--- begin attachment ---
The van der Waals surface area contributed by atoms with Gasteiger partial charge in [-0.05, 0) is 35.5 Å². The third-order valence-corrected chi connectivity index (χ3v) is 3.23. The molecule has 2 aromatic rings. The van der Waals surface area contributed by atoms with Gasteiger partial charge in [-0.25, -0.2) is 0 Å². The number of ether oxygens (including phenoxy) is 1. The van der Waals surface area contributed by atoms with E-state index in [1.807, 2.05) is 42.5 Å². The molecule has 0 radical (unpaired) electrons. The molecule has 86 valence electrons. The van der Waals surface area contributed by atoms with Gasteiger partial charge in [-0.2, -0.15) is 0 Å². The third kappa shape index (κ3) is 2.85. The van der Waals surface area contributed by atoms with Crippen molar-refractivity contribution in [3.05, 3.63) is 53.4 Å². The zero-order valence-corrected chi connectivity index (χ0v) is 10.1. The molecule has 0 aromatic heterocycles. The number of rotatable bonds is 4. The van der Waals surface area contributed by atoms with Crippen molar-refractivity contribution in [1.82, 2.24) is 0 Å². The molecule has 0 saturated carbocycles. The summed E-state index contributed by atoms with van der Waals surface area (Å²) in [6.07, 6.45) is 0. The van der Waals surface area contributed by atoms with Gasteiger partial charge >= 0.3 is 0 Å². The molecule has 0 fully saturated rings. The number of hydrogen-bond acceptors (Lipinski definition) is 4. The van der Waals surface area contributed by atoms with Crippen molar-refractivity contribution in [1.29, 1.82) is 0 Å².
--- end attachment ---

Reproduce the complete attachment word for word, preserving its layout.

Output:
The van der Waals surface area contributed by atoms with Gasteiger partial charge in [-0.05, 0) is 35.5 Å². The third-order valence-corrected chi connectivity index (χ3v) is 3.23. The molecule has 2 aromatic rings. The van der Waals surface area contributed by atoms with Gasteiger partial charge in [-0.25, -0.2) is 0 Å². The number of ether oxygens (including phenoxy) is 1. The van der Waals surface area contributed by atoms with E-state index in [1.807, 2.05) is 42.5 Å². The molecule has 0 radical (unpaired) electrons. The molecule has 86 valence electrons. The van der Waals surface area contributed by atoms with Gasteiger partial charge in [-0.2, -0.15) is 0 Å². The third kappa shape index (κ3) is 2.85. The van der Waals surface area contributed by atoms with Crippen molar-refractivity contribution in [3.05, 3.63) is 53.4 Å². The zero-order valence-corrected chi connectivity index (χ0v) is 10.1. The molecule has 0 aromatic heterocycles. The number of rotatable bonds is 4. The van der Waals surface area contributed by atoms with Crippen molar-refractivity contribution in [1.82, 2.24) is 0 Å². The molecule has 0 saturated carbocycles. The summed E-state index contributed by atoms with van der Waals surface area (Å²) in [6.07, 6.45) is 0. The van der Waals surface area contributed by atoms with Gasteiger partial charge >= 0.3 is 0 Å². The molecule has 0 fully saturated rings. The number of hydrogen-bond acceptors (Lipinski definition) is 4. The van der Waals surface area contributed by atoms with Crippen molar-refractivity contribution in [1.29, 1.82) is 0 Å².